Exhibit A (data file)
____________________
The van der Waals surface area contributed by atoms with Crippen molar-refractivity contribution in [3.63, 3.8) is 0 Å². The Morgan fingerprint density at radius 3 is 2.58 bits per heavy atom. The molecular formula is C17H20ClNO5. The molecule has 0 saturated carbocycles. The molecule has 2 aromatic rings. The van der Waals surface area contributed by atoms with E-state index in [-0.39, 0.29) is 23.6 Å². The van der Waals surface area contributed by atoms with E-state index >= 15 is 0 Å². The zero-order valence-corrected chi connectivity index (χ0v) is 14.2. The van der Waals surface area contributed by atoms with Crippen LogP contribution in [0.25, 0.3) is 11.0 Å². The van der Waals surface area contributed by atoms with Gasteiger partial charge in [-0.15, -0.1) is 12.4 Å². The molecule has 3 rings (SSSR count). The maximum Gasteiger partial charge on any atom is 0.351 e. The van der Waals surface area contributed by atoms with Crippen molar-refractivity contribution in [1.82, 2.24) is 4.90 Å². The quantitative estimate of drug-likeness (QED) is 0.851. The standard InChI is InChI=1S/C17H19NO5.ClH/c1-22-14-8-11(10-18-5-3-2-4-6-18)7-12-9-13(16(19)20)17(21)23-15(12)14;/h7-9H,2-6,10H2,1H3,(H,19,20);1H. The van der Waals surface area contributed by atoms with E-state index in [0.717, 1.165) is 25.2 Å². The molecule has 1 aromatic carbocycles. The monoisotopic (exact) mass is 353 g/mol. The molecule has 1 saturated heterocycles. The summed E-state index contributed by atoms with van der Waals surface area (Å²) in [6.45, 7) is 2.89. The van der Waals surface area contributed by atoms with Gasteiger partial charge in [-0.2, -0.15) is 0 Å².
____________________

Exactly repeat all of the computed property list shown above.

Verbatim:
The van der Waals surface area contributed by atoms with Crippen molar-refractivity contribution in [3.63, 3.8) is 0 Å². The Morgan fingerprint density at radius 3 is 2.58 bits per heavy atom. The molecular formula is C17H20ClNO5. The molecule has 0 saturated carbocycles. The molecule has 2 aromatic rings. The van der Waals surface area contributed by atoms with E-state index in [-0.39, 0.29) is 23.6 Å². The van der Waals surface area contributed by atoms with E-state index >= 15 is 0 Å². The zero-order valence-corrected chi connectivity index (χ0v) is 14.2. The van der Waals surface area contributed by atoms with Crippen LogP contribution in [0.25, 0.3) is 11.0 Å². The van der Waals surface area contributed by atoms with Gasteiger partial charge in [-0.15, -0.1) is 12.4 Å². The molecule has 3 rings (SSSR count). The maximum Gasteiger partial charge on any atom is 0.351 e. The van der Waals surface area contributed by atoms with Crippen molar-refractivity contribution in [1.82, 2.24) is 4.90 Å². The quantitative estimate of drug-likeness (QED) is 0.851. The standard InChI is InChI=1S/C17H19NO5.ClH/c1-22-14-8-11(10-18-5-3-2-4-6-18)7-12-9-13(16(19)20)17(21)23-15(12)14;/h7-9H,2-6,10H2,1H3,(H,19,20);1H. The van der Waals surface area contributed by atoms with E-state index in [0.717, 1.165) is 25.2 Å². The molecule has 1 aromatic carbocycles. The monoisotopic (exact) mass is 353 g/mol. The molecule has 1 saturated heterocycles. The summed E-state index contributed by atoms with van der Waals surface area (Å²) in [6.45, 7) is 2.89. The van der Waals surface area contributed by atoms with Gasteiger partial charge in [-0.2, -0.15) is 0 Å².